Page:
Lourdes World Cup - Photo Epic

Lourdes World Cup - Photo Epic

WC #1 // Lourdes, France

As thousands upon thousands of fans were herded from the Lourdes venue in 2017, robbed of a fair race by a mid-finals rainstorm, none could have predicted the years to come - the changes in the sport, the new names to join the top end of the results sheet, and of course the dreaded C word. 5 years later, the 40,000 strong crowd headed back to the now-storied hill, nestled in the south of France, nearing the Spanish border, in hopes of witnessing something special. They got what they had hoped for and so much more.

At just under 3 minutes for the world’s fastest racers, the Lourdes track is a true test of bike and rider - mixing in high-speed sections, jumps, rock gardens, and many an upper-body testing compression - setting the perfect stage to get the 2022 season underway.

As a surprise to many, the opener brought a week of sunshine, leaving the track to get faster and rougher as the week progressed. Riders struggled to get enough practice in due to complications with the uplift, throwing a wrench into everyone's plans and upping the demands on the riders even further. Those who could get up to speed quickly were rewarded, and those who couldn't would come to pay the price come race day.

Qualifying day at most venues is somewhat of a teaser for race day - the pressure of the clock, but less on the line, and a somewhat peaceful hillside - but not in Lourdes. Eager to see as much speed as possible, the Lourdes fans poured in for qualifying on mass, covering the hillside.

As qualifying grew closer, fan upon fan arrived to watch the season preview for tomorrow’s final - who was fast, who was not, who had what it takes to grab the elusive top spot. At the close of play, Vali Hoell and Loic Bruni were on top, but their competitors were closer, eager, and ready to fight again come finals time. 

New team, same result! This off-season, Jackson Goldstone stepped up to a factory support program in the form of the Santa Cruz Syndicate. There's no doubt he's a talented rider, and yet again, he proved it, taking the top spot for the Junior men and putting down a time that would have seen him finish 11th in the Elite men's field. The future is bright!

On her World Cup debut, Gracey Hemstreet proved she had the speed. After qualifying 2nd, she found an extra gear come finals, and with that, an extra 12 seconds over her qualifying time to claim the top spot in the Junior women's field.

Tahnee Seagrave's 2021 was full of ups and downs. After a year of injury woes, it was time for a fresh start. From the outset, it was clear Tahnee meant business this weekend. She looked to be up speed right from the first run and carried that momentum through to finals to claim 3rd; A great start to the season. 

Myriam Nicole crashed hard in morning practice, putting her on the back foot for the afternoon’s race, and then a mid-race mistake almost caused another big crash. Impressively, Myriam walked away with second place on the day, right in the mix for the championship fight, and showing how capable she is even on days that don’t go to plan.  

For the third season in a row, Dorval AM’s Camille Balanche won the season opener and helped take her team to team of the day with it. Balanche was unsure of how this weekend would go after only riding her new race bike for a few weeks - is there even more speed to come as the season progresses?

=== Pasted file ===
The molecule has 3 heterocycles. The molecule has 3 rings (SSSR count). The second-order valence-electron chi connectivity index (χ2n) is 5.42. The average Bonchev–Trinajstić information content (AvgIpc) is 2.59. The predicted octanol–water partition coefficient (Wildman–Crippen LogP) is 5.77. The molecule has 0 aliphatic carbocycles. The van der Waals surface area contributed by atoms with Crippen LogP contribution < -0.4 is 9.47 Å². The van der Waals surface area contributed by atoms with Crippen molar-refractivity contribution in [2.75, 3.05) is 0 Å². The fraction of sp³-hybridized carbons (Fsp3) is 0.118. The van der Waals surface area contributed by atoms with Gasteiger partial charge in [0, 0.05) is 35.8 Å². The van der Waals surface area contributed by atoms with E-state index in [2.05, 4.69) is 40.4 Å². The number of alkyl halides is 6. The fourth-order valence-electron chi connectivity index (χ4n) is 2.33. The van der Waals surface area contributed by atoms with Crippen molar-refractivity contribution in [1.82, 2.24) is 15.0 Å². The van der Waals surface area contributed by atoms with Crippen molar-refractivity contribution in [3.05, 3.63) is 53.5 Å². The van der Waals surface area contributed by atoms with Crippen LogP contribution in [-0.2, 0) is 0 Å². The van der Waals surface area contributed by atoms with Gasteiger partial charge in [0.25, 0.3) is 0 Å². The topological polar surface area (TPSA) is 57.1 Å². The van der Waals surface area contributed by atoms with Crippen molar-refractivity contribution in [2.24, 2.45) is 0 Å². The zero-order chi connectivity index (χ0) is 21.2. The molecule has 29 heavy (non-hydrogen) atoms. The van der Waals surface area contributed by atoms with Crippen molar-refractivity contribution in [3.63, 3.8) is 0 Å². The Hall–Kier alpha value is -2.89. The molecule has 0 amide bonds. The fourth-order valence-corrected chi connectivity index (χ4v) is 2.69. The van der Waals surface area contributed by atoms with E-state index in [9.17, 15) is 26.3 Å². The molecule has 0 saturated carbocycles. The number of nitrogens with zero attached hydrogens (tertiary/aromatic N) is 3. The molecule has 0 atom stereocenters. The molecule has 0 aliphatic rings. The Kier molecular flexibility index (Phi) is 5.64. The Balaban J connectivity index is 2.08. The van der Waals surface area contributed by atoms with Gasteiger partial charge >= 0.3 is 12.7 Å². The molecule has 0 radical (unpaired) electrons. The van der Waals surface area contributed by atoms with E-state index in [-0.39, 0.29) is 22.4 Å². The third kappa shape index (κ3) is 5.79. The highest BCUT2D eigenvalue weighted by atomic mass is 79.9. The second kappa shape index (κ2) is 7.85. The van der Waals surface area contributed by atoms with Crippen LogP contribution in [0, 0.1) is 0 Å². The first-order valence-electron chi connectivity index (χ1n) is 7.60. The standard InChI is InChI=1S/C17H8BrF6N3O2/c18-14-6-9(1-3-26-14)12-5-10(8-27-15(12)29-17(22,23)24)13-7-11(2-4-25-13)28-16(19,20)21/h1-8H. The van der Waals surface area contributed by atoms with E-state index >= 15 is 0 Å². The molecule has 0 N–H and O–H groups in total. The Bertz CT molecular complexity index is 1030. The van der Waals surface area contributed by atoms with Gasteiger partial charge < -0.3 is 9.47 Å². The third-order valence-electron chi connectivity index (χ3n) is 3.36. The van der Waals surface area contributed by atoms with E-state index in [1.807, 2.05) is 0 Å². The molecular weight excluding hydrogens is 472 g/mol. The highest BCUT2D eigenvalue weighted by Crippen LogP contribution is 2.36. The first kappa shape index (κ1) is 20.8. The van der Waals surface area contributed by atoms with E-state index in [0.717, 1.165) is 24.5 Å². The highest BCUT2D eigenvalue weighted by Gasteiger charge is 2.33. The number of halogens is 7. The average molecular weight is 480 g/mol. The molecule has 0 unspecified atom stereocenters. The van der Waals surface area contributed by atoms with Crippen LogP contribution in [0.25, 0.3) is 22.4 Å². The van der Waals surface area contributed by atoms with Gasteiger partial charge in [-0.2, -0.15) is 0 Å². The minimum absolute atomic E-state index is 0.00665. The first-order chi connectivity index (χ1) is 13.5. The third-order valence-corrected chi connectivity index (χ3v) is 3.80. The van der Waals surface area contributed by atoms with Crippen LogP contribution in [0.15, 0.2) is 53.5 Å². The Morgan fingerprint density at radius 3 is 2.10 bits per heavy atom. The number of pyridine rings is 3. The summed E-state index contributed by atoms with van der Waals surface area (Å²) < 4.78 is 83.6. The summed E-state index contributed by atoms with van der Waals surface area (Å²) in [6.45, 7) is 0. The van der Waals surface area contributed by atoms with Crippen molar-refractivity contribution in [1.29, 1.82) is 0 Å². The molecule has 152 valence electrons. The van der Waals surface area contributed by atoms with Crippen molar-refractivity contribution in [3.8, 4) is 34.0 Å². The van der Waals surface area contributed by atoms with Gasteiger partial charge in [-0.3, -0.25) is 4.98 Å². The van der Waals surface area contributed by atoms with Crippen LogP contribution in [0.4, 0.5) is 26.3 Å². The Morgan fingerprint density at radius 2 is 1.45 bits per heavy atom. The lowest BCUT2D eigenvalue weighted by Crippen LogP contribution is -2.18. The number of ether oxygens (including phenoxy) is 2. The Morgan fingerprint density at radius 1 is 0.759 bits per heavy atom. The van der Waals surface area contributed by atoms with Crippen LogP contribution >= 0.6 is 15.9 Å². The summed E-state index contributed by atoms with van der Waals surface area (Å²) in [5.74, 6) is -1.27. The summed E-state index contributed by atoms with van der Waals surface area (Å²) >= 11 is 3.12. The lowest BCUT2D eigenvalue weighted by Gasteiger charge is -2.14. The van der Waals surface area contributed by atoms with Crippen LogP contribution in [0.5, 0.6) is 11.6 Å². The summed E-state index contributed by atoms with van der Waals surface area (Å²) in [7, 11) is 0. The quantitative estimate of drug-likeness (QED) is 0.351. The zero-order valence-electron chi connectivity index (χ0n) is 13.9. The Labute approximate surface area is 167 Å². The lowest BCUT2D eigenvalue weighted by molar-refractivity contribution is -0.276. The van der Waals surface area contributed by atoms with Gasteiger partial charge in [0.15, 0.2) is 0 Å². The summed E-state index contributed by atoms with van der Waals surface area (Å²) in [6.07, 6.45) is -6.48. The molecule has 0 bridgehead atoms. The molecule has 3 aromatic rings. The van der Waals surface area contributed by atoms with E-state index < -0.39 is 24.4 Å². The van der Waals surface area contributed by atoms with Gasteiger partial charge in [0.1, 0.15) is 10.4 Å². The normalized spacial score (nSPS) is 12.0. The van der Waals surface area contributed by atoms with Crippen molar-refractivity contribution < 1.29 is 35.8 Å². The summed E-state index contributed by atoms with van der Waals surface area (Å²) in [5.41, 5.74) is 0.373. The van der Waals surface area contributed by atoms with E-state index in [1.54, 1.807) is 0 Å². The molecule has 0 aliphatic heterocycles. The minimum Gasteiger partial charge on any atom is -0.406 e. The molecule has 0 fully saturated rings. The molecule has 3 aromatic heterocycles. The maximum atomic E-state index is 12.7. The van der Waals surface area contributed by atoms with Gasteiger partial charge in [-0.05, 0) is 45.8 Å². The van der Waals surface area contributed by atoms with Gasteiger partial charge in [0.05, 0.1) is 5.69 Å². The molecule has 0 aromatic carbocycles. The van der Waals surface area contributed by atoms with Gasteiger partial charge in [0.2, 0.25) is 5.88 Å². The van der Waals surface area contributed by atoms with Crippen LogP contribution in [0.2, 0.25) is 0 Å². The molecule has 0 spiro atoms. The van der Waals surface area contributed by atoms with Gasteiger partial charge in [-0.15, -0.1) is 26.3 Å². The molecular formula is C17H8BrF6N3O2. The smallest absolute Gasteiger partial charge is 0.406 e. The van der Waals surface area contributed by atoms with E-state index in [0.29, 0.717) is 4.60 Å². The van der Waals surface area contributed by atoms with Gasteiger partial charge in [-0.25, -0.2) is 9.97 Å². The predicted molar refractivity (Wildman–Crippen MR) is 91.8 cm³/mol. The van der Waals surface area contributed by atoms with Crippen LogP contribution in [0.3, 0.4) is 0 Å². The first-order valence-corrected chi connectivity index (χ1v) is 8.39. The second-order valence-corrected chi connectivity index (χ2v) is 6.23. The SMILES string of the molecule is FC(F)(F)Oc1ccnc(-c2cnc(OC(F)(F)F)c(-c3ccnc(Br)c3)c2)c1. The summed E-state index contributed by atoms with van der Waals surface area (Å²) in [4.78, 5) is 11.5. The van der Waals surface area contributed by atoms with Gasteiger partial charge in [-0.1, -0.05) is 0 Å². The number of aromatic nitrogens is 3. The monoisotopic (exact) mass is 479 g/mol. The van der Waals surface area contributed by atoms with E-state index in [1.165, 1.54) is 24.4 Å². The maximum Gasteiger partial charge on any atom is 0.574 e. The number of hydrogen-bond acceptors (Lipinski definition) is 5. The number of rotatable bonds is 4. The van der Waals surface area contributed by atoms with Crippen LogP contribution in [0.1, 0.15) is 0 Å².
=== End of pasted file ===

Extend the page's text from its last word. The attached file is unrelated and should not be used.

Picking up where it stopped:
The results sheet can tell you times, splits, and positions, but it can’t tell you what the riders go through to get his or her result. While many racers receive factory support, a great deal of resources, and everything possible to help them achieve their best, the privateers of the sport pay their way to reach the racetrack and have a much bigger challenge ahead of them. The UK’s Taylor Vernon is one of those riders, coming to the races with his dad and pit legend, Jase Vernon, and sleeping at the track in their sprinter van. This weekend the Vernon duo grabbed a 19th place finish in the Elite Men’s race, turning many heads over at the factory teams while doing it.  

New to the Canyon Collective team, Luca Shaw looked fast all weekend; appearing a switch-up was what he needed to get amongst it. Qualifying 10th, Luca pushed hard in finals, making up valuable seconds and grabbing a podium spot in 5th to begin his season with his new team. 

Benoit Coulanges is a man on the rise and the newest name to join the top 5 on a regular base. Onboard the new Commencal DH bike, Coulanges was eager to please his home fans and grab his first win. Unfortunately, a minor mistake mid-way down put an end to that hope, but 4th place is no bad way to begin a season. 

After qualifying first to the roar of the French crowd, his face and name plastered on signs up and down the hill, and the heavy number 1 plate afront his race bike, the pressure was on for Loic Bruni. Pushing hard to the howling noise of chainsaws and horns, Bruni did all he could but would lose out in the lower sections, finishing an impressive, albeit bittersweet, 3rd place.  

Confident all week, winning timed training, finishing 2nd in qualifying, and scrubbing sections most didn’t dare, Finn Iles made it clear he was one to be reckoned with in 2022, finishing 2nd in Lourdes to a charging Amaury Pierron. Will he be the next rider to grab their first Elite World Cup win? 

As those same fans wandered down the road, pits being taken down and fist bumps being shared amongst competitors and team staff, the season had officially begun, and what a start it was. Lourdes had delivered, and Fort William can’t come soon enough.

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